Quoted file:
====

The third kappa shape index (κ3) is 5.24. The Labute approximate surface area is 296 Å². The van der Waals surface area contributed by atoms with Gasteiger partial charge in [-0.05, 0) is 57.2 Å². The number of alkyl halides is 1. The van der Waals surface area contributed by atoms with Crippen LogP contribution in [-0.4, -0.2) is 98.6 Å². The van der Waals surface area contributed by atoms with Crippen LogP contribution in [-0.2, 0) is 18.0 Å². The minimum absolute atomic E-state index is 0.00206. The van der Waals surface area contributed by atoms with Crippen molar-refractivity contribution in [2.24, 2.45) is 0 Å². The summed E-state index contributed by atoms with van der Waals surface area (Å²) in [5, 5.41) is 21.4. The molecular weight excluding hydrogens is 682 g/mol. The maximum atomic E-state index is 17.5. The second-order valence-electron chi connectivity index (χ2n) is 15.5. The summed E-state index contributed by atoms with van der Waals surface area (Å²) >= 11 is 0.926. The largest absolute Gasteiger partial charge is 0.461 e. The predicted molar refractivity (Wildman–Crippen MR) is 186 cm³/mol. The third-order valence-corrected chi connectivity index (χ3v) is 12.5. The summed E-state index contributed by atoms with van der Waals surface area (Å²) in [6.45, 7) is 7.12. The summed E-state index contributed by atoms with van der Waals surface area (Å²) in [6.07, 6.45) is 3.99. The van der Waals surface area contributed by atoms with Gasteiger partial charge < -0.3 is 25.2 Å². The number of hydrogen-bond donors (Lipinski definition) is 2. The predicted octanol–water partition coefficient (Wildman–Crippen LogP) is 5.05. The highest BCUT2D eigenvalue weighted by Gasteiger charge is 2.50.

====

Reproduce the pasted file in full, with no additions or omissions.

The third kappa shape index (κ3) is 5.24. The Labute approximate surface area is 296 Å². The van der Waals surface area contributed by atoms with Gasteiger partial charge in [-0.05, 0) is 57.2 Å². The number of alkyl halides is 1. The van der Waals surface area contributed by atoms with Crippen LogP contribution in [-0.4, -0.2) is 98.6 Å². The van der Waals surface area contributed by atoms with Crippen LogP contribution in [-0.2, 0) is 18.0 Å². The minimum absolute atomic E-state index is 0.00206. The van der Waals surface area contributed by atoms with Crippen molar-refractivity contribution in [2.24, 2.45) is 0 Å². The summed E-state index contributed by atoms with van der Waals surface area (Å²) in [5, 5.41) is 21.4. The molecular weight excluding hydrogens is 682 g/mol. The maximum atomic E-state index is 17.5. The second-order valence-electron chi connectivity index (χ2n) is 15.5. The summed E-state index contributed by atoms with van der Waals surface area (Å²) >= 11 is 0.926. The largest absolute Gasteiger partial charge is 0.461 e. The predicted molar refractivity (Wildman–Crippen MR) is 186 cm³/mol. The third-order valence-corrected chi connectivity index (χ3v) is 12.5. The summed E-state index contributed by atoms with van der Waals surface area (Å²) in [6.45, 7) is 7.12. The summed E-state index contributed by atoms with van der Waals surface area (Å²) in [6.07, 6.45) is 3.99. The van der Waals surface area contributed by atoms with Gasteiger partial charge < -0.3 is 25.2 Å². The number of hydrogen-bond donors (Lipinski definition) is 2. The predicted octanol–water partition coefficient (Wildman–Crippen LogP) is 5.05. The highest BCUT2D eigenvalue weighted by Gasteiger charge is 2.50.